So expect your partner to do things you don't like. Expect it and plan for it.

If you know they never put their socks in the hamper, then DONT EXPECT THEM TO PUT THEIR SOCKS IN THE HAMPER. Because they won't, and you'll be disappointed.

Here are the things I don't expect C to do from past experience:

1. Make the bed in the morning.

2. Clean the house up to my standard.

3. Go shopping with me for clothes or decor.

4. Want to go to protests or activism related activities.

5. Go on rollercoasters with me.

Does that mean he's a terrible guy and not a great match for me? No. It just means he's different from me. He's not an extension of me and he doesn't exist solely to please me (Thank God!). In a million other ways, he's fantastic. So when I'm disappointed about one thing, I have a ton of other positive things to draw on and that's what I do. I just shrug, think "Well, that's C," and go about doing whatever it is I need to do to satisfy that thing myself. That may mean doing a bit of extra cleaning after he's done, hanging out with a girlfriend that enjoys an activity I do also, or going to an event I enjoy alone. Whatever.

4. Be a team

If you're in a serious relationship, it should be you and your SO against the world. That means that you work together towards similar goals and under no circumstances do you do things to sabotage or hurt your teammate.

This brings safety and security into the relationship. Someone has your back, no matter what happens. Decisions are decided by both parties and there are no big surprises. There is mutual respect and reciprocity.

Being a team can be hard sometimes. Sometimes, you just want what's good for you and fuck what your SO wants. Unfortunately, if one person in the relationship is overly selfish in a relationship....everything will crumble. It cripples the relationship. The team should always come first.

Happiness comes from getting through life's hurdles together and with a smile on both of your faces.

5. Give them the benefit of the doubt.

I can be sensitive. Sometimes I take things the wrong way. Often, I jump to conclusions.

A great practice that has helped me in my relationship is just to give C the benefit of the doubt. I know that he loves me. I know that he cares for my well-being. So would someone who loves me say something to hurt me on purpose? No.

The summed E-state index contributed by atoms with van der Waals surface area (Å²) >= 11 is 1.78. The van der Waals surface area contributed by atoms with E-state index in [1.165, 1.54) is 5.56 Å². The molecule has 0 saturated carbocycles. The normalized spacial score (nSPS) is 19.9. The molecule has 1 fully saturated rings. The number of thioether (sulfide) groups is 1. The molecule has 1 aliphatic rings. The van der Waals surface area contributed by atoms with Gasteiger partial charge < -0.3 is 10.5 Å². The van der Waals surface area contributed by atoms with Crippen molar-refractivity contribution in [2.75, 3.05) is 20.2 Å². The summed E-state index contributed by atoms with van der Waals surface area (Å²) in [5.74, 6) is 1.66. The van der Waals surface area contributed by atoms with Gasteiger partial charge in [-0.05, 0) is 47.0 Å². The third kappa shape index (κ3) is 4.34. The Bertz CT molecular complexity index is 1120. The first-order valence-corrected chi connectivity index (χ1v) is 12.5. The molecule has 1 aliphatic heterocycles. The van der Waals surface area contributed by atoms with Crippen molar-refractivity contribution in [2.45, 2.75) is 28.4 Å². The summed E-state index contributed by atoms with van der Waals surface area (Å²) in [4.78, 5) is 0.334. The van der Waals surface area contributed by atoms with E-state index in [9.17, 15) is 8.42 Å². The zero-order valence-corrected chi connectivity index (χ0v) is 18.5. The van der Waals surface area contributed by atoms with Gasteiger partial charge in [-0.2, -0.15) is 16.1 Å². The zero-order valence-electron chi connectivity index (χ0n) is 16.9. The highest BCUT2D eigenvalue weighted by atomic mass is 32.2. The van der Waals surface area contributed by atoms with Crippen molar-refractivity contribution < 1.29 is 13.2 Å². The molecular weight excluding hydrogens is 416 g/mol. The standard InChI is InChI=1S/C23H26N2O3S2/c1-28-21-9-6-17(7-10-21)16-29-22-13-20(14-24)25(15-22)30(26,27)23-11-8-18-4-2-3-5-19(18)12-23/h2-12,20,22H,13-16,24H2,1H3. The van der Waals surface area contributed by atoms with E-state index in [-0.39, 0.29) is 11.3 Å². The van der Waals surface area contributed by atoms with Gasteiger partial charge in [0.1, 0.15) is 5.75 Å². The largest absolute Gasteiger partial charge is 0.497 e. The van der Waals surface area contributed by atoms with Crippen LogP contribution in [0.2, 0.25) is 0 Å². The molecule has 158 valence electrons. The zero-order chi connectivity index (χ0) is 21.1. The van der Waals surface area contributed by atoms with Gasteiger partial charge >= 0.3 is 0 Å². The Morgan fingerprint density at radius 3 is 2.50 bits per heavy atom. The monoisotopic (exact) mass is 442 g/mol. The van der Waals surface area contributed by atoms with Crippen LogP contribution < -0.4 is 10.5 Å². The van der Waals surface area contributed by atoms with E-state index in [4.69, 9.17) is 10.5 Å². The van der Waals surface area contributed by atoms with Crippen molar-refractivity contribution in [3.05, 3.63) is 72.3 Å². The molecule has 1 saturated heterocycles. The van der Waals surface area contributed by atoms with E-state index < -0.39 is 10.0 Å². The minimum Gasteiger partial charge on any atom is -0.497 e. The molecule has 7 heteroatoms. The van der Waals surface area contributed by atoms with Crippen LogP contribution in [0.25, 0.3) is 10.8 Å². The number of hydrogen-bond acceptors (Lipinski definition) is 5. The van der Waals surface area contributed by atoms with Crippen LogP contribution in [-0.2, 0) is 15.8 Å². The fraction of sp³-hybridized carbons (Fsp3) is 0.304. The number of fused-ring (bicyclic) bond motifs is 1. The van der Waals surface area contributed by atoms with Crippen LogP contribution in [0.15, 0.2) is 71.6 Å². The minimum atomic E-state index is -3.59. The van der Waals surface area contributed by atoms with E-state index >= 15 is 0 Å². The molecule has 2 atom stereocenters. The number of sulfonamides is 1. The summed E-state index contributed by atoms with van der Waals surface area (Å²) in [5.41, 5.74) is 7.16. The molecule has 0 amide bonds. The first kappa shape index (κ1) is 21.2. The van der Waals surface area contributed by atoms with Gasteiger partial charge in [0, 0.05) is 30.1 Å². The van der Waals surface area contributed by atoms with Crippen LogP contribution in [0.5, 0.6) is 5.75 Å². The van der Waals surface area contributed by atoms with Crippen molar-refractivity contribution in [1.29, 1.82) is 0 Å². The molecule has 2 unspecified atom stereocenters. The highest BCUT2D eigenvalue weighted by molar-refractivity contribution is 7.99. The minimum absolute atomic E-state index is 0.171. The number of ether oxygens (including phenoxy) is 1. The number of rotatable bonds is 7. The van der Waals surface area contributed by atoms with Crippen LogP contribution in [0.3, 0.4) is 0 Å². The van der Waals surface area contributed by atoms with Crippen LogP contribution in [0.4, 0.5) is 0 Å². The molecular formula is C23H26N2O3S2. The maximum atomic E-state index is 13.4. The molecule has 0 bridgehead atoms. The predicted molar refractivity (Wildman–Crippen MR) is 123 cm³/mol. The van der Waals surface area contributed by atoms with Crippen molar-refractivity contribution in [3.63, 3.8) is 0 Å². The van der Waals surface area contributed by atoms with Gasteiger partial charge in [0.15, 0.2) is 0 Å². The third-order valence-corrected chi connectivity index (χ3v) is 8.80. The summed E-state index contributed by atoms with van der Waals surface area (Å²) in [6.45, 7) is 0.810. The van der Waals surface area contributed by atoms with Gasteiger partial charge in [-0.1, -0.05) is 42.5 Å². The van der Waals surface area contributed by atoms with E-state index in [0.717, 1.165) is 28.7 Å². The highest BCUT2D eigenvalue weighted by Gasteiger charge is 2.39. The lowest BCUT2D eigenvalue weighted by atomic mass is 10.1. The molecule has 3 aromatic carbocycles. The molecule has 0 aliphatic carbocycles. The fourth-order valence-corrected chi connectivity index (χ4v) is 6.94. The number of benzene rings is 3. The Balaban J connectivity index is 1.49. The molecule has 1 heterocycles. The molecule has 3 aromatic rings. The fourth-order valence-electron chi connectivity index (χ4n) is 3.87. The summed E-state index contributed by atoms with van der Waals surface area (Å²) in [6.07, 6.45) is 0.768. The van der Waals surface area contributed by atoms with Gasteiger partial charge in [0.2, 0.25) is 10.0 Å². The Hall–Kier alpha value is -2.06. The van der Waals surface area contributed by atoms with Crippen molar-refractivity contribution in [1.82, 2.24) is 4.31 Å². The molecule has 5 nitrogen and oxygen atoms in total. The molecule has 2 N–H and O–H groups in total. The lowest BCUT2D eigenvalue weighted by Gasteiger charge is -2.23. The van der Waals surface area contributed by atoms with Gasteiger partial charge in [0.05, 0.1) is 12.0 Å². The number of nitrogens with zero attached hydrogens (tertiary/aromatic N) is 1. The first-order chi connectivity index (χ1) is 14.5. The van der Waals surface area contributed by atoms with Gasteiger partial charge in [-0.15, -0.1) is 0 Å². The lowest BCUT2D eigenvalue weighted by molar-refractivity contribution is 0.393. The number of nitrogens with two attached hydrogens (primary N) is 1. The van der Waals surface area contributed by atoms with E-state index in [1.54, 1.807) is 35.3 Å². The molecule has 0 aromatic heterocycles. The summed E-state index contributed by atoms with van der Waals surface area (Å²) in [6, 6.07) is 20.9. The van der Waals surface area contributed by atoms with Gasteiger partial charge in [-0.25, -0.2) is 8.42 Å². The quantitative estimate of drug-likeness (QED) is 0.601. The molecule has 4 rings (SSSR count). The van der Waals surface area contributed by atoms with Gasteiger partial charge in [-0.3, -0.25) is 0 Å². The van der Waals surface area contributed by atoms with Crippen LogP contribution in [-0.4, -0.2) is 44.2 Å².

Sometimes things are said that are taken out of context or placed into a different context than they were intended. And that sucks and it hurts initially....but after thinking about it more, I usually come to the conclusion that it wasn't meant that way at all. When he said my butt looked big in those jeans, he meant it as a compliment. When he said the house was a mess, he meant the house in general....and that has nothing to do with my cleaning ability. When he made fun of my forgetfulness, he was trying to be funny.

You get it.

This is not to say you should stay with someone who is purposefully trying to hurt you or constantly belittles you. I would never suggest that. I'm just saying...if you have a great relationship otherwise, then give them a break when they say something that hurts a little bit. That's what happens when you're with someone a long time. They're bound to say something that will strike a nerve, and you can choose to either let it get to you (and create resentment), or simply let it go.

So, those are our little secrets. I guess they're not that little, are they? I think if you want to take anything away from this, it's just that you need to accept your partner for who they are. And that means accepting them for all the icky parts too. If your partner is 95% good, then hold on tight to who they are as a person, and let go of that 5% that pisses you off. Your relationship will be a lot happier for it. :)